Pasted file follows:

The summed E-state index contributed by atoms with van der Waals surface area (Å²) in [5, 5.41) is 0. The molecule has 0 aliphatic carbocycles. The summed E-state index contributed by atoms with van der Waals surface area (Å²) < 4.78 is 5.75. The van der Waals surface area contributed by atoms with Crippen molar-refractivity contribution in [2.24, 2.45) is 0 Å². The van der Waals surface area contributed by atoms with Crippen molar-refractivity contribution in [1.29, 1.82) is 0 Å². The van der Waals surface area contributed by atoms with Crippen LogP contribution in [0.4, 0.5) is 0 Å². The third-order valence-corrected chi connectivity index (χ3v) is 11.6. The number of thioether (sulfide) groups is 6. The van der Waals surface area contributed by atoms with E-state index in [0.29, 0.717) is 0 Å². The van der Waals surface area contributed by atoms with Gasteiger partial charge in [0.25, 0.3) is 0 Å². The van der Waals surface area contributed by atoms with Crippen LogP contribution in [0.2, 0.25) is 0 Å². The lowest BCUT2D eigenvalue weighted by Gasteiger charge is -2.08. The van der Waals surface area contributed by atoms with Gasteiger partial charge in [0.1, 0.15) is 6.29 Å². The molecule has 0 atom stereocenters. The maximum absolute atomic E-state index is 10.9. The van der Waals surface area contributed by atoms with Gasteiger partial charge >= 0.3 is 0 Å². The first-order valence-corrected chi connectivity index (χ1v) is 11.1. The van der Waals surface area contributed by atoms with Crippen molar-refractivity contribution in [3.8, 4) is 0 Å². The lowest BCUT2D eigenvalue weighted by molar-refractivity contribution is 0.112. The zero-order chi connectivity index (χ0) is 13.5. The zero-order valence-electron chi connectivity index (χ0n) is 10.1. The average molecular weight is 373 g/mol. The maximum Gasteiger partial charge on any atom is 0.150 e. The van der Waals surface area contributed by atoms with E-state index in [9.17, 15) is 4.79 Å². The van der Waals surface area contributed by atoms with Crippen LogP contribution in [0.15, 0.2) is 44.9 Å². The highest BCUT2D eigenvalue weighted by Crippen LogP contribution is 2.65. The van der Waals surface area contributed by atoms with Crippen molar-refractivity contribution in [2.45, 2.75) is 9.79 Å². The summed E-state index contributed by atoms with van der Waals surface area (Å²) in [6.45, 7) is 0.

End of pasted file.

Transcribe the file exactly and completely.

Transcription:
The summed E-state index contributed by atoms with van der Waals surface area (Å²) in [5, 5.41) is 0. The molecule has 0 aliphatic carbocycles. The summed E-state index contributed by atoms with van der Waals surface area (Å²) < 4.78 is 5.75. The van der Waals surface area contributed by atoms with Crippen molar-refractivity contribution in [2.24, 2.45) is 0 Å². The van der Waals surface area contributed by atoms with Crippen molar-refractivity contribution in [1.29, 1.82) is 0 Å². The van der Waals surface area contributed by atoms with Crippen LogP contribution in [0.4, 0.5) is 0 Å². The third-order valence-corrected chi connectivity index (χ3v) is 11.6. The number of thioether (sulfide) groups is 6. The van der Waals surface area contributed by atoms with E-state index in [0.29, 0.717) is 0 Å². The van der Waals surface area contributed by atoms with Gasteiger partial charge in [0.25, 0.3) is 0 Å². The van der Waals surface area contributed by atoms with Crippen LogP contribution in [0.2, 0.25) is 0 Å². The lowest BCUT2D eigenvalue weighted by Gasteiger charge is -2.08. The van der Waals surface area contributed by atoms with Gasteiger partial charge in [0.1, 0.15) is 6.29 Å². The molecule has 0 atom stereocenters. The maximum absolute atomic E-state index is 10.9. The van der Waals surface area contributed by atoms with Gasteiger partial charge >= 0.3 is 0 Å². The first-order valence-corrected chi connectivity index (χ1v) is 11.1. The van der Waals surface area contributed by atoms with Crippen molar-refractivity contribution in [3.8, 4) is 0 Å². The lowest BCUT2D eigenvalue weighted by molar-refractivity contribution is 0.112. The zero-order chi connectivity index (χ0) is 13.5. The zero-order valence-electron chi connectivity index (χ0n) is 10.1. The average molecular weight is 373 g/mol. The maximum Gasteiger partial charge on any atom is 0.150 e. The van der Waals surface area contributed by atoms with E-state index in [9.17, 15) is 4.79 Å². The van der Waals surface area contributed by atoms with Crippen LogP contribution in [0.15, 0.2) is 44.9 Å². The highest BCUT2D eigenvalue weighted by Crippen LogP contribution is 2.65. The van der Waals surface area contributed by atoms with Crippen molar-refractivity contribution in [2.45, 2.75) is 9.79 Å². The summed E-state index contributed by atoms with van der Waals surface area (Å²) in [6.45, 7) is 0.